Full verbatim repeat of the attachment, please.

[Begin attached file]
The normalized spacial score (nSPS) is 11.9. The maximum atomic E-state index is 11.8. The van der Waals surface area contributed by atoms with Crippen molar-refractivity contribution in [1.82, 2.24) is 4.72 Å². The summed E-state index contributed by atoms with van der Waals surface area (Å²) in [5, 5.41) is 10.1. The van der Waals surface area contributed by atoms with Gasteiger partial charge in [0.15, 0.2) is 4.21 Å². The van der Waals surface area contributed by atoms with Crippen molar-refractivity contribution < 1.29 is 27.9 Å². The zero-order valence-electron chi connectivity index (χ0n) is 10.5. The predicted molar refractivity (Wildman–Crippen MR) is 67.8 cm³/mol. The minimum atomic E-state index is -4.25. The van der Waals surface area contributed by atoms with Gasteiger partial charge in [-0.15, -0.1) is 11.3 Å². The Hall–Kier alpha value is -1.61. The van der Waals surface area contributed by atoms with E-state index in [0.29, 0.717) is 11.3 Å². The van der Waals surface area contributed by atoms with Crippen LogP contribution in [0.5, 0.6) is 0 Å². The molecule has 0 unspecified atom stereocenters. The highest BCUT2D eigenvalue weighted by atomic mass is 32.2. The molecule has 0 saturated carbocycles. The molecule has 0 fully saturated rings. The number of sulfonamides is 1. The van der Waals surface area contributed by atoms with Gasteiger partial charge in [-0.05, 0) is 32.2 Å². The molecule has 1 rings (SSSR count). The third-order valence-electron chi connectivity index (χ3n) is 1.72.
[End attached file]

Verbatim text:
The normalized spacial score (nSPS) is 11.9. The maximum atomic E-state index is 11.8. The van der Waals surface area contributed by atoms with Crippen molar-refractivity contribution in [1.82, 2.24) is 4.72 Å². The summed E-state index contributed by atoms with van der Waals surface area (Å²) in [5, 5.41) is 10.1. The van der Waals surface area contributed by atoms with Gasteiger partial charge in [0.15, 0.2) is 4.21 Å². The van der Waals surface area contributed by atoms with Crippen molar-refractivity contribution < 1.29 is 27.9 Å². The zero-order valence-electron chi connectivity index (χ0n) is 10.5. The predicted molar refractivity (Wildman–Crippen MR) is 67.8 cm³/mol. The minimum atomic E-state index is -4.25. The van der Waals surface area contributed by atoms with Gasteiger partial charge in [-0.15, -0.1) is 11.3 Å². The Hall–Kier alpha value is -1.61. The van der Waals surface area contributed by atoms with E-state index in [0.29, 0.717) is 11.3 Å². The van der Waals surface area contributed by atoms with Crippen LogP contribution in [0.5, 0.6) is 0 Å². The molecule has 0 unspecified atom stereocenters. The highest BCUT2D eigenvalue weighted by atomic mass is 32.2. The molecule has 0 saturated carbocycles. The molecule has 0 fully saturated rings. The number of sulfonamides is 1. The van der Waals surface area contributed by atoms with Gasteiger partial charge in [-0.05, 0) is 32.2 Å². The molecule has 1 rings (SSSR count). The third-order valence-electron chi connectivity index (χ3n) is 1.72.